Some fields produce more false results than others

John Ioannidis stirred up a healthy debate when he published Why Most Published Research Findings Are False. Unfortunately, most of the discussion has been over whether the word “most” is correct, i.e. whether the proportion of false results is more or less than 50 percent. At least there is more awareness that some published results are false and that it would be good to have some estimate of the proportion.

However, a more fundamental point has been lost. At the core of Ioannidis’ paper is the assertion that the proportion of true hypotheses under investigation matters. In terms of Bayes’ theorem, the posterior probability of a result being correct depends on the prior probability of the result being correct. This prior probability is vitally important, and it varies from field to field.

In a field where it is hard to come up with good hypotheses to investigate, most researchers will be testing false hypotheses, and most of their positive results will be coincidences. In another field where people have a good idea what ought to be true before doing an experiment, most researchers will be testing true hypotheses and most positive results will be correct.

For example, it’s very difficult to come up with a better cancer treatment. Drugs that kill cancer in a petri dish or in animal models usually don’t work in humans. One reason is that these drugs may cause too much collateral damage to healthy tissue. Another reason is that treating human tumors is more complex than treating artificially induced tumors in lab animals. Of all cancer treatments that appear to be an improvement in early trials, very few end up receiving regulatory approval and changing clinical practice.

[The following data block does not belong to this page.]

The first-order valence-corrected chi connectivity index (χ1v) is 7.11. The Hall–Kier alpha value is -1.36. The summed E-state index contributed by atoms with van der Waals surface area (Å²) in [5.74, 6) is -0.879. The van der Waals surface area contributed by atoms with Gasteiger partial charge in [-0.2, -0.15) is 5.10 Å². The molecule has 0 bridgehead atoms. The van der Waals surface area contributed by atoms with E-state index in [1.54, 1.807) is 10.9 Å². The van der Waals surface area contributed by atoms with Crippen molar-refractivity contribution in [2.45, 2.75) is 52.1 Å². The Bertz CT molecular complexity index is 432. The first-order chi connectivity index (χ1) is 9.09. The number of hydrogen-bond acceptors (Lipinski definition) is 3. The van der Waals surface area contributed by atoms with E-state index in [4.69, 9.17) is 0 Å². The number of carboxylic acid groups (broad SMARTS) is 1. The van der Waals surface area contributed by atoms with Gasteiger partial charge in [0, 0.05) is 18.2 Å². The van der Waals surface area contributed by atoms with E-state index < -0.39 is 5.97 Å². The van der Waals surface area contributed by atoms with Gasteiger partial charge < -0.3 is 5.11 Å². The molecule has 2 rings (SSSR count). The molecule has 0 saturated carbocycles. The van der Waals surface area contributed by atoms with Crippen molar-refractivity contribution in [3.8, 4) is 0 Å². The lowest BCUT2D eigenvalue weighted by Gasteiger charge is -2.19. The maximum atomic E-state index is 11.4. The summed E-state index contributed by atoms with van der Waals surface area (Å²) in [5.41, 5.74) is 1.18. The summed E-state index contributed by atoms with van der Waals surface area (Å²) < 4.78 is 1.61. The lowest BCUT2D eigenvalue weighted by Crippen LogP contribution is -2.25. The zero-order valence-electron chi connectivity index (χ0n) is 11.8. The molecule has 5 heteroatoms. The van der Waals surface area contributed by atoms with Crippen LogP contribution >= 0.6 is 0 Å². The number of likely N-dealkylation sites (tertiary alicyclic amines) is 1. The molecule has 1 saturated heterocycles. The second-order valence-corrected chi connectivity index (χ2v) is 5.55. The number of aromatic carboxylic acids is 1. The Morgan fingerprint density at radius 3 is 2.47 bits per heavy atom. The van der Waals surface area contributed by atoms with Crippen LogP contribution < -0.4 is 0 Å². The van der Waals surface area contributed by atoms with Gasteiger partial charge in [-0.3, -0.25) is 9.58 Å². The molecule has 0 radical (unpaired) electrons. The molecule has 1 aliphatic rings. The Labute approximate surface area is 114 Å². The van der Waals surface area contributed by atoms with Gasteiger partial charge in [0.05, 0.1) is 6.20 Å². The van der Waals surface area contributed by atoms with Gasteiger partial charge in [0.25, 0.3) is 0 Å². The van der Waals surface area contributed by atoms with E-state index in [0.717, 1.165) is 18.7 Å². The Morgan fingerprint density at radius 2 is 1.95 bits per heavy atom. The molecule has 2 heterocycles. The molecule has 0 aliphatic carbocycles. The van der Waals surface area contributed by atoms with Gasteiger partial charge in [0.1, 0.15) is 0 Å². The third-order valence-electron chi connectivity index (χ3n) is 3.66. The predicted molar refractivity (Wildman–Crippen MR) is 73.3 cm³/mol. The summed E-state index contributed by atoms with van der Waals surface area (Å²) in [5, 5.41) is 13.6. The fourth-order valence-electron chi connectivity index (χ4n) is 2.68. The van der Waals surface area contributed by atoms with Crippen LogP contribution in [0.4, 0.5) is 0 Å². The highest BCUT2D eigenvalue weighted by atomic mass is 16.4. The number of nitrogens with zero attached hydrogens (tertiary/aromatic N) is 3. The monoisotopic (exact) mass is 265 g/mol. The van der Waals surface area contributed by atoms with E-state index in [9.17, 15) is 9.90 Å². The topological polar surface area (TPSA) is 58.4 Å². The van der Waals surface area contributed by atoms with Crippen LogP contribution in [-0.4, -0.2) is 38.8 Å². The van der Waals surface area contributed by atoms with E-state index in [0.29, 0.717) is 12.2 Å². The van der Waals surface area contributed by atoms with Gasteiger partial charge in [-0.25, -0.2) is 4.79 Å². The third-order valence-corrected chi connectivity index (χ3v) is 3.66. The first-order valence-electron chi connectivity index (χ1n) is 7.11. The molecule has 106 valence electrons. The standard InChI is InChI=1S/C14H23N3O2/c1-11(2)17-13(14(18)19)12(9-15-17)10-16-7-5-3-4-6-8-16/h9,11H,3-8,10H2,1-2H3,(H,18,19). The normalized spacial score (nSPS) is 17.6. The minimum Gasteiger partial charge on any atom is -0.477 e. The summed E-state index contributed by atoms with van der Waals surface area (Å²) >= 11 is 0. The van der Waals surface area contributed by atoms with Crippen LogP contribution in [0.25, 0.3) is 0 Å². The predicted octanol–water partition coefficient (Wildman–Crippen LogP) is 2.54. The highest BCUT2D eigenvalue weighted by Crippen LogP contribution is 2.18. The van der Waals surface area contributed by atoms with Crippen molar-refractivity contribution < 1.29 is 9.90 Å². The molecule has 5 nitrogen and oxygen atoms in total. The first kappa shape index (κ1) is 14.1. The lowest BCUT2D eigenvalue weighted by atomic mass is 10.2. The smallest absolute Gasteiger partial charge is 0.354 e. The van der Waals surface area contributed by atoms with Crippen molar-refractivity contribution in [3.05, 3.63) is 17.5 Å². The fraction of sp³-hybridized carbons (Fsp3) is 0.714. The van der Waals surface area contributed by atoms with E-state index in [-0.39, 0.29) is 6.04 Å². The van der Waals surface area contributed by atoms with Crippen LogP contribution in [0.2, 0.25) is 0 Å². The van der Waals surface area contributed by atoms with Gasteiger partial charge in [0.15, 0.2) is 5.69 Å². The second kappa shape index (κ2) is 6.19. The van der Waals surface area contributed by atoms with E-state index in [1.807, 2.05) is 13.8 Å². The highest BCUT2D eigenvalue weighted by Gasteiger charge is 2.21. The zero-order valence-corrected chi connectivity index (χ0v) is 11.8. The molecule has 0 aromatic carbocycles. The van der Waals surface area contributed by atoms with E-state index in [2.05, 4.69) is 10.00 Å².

A greater proportion of physics hypotheses are correct because physics has powerful theories to guide the selection of experiments. Experimental physics often succeeds because it has good support from theoretical physics. Cancer research is more empirical because there is little reliable predictive theory. This means that a published result in physics is more likely to be true than a published result in oncology.

Whether “most” published results are false depends on context. The proportion of false results varies across fields. It is high in some areas and low in others.

7 thoughts on “Some fields produce more false results than others

  1. John:

    I agree with your general point but I think it would be even better to frame, not in terms of “true” and “false” but rather in terms of size, direction, and variability of effects (or, more generally, differences). Is an effect of 0.01 (or an odds ratio of 1.01) equivalent to zero (i.e., a “false hypothesis”)? Maybe, maybe not, it depends on the context, it depends on whether the +0.01 in one setting will end up being -0.01 in another. Again, I agree with the general thrust of what you are writing, but I think that in most fields it will make less sense to talk about “proportion of hypotheses that are true” than to talk about the distribution of the size and variability of effects.

  2. Andrew: It’s easier for me to write about, and easier for most readers to understand, binary outcomes. A more nuanced article would consider the distribution of effect sizes as you suggest.